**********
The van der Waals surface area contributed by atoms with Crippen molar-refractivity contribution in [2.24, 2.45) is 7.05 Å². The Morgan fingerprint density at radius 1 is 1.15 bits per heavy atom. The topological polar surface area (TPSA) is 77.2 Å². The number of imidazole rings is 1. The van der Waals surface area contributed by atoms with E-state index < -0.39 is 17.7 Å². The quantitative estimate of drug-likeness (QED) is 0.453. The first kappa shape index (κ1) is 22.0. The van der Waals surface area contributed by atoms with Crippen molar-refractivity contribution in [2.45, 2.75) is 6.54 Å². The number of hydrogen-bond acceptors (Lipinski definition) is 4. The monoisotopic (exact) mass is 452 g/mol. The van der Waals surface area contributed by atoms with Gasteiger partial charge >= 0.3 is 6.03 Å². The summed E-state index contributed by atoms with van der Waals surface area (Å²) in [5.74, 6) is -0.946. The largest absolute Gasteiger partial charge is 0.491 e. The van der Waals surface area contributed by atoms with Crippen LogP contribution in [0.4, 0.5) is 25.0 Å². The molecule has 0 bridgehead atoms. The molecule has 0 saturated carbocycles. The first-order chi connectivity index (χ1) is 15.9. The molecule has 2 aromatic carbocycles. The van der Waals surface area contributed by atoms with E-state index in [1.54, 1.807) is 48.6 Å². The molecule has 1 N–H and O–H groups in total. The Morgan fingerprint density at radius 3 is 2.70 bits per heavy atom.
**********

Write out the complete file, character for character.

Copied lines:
The van der Waals surface area contributed by atoms with Crippen molar-refractivity contribution in [2.24, 2.45) is 7.05 Å². The Morgan fingerprint density at radius 1 is 1.15 bits per heavy atom. The topological polar surface area (TPSA) is 77.2 Å². The number of imidazole rings is 1. The van der Waals surface area contributed by atoms with E-state index < -0.39 is 17.7 Å². The quantitative estimate of drug-likeness (QED) is 0.453. The first kappa shape index (κ1) is 22.0. The van der Waals surface area contributed by atoms with Crippen molar-refractivity contribution in [2.45, 2.75) is 6.54 Å². The number of hydrogen-bond acceptors (Lipinski definition) is 4. The monoisotopic (exact) mass is 452 g/mol. The van der Waals surface area contributed by atoms with Gasteiger partial charge >= 0.3 is 6.03 Å². The summed E-state index contributed by atoms with van der Waals surface area (Å²) in [5.74, 6) is -0.946. The largest absolute Gasteiger partial charge is 0.491 e. The van der Waals surface area contributed by atoms with Crippen LogP contribution in [0.4, 0.5) is 25.0 Å². The molecule has 0 bridgehead atoms. The molecule has 0 saturated carbocycles. The first-order chi connectivity index (χ1) is 15.9. The molecule has 2 aromatic carbocycles. The van der Waals surface area contributed by atoms with E-state index in [1.54, 1.807) is 48.6 Å². The molecule has 1 N–H and O–H groups in total. The Morgan fingerprint density at radius 3 is 2.70 bits per heavy atom.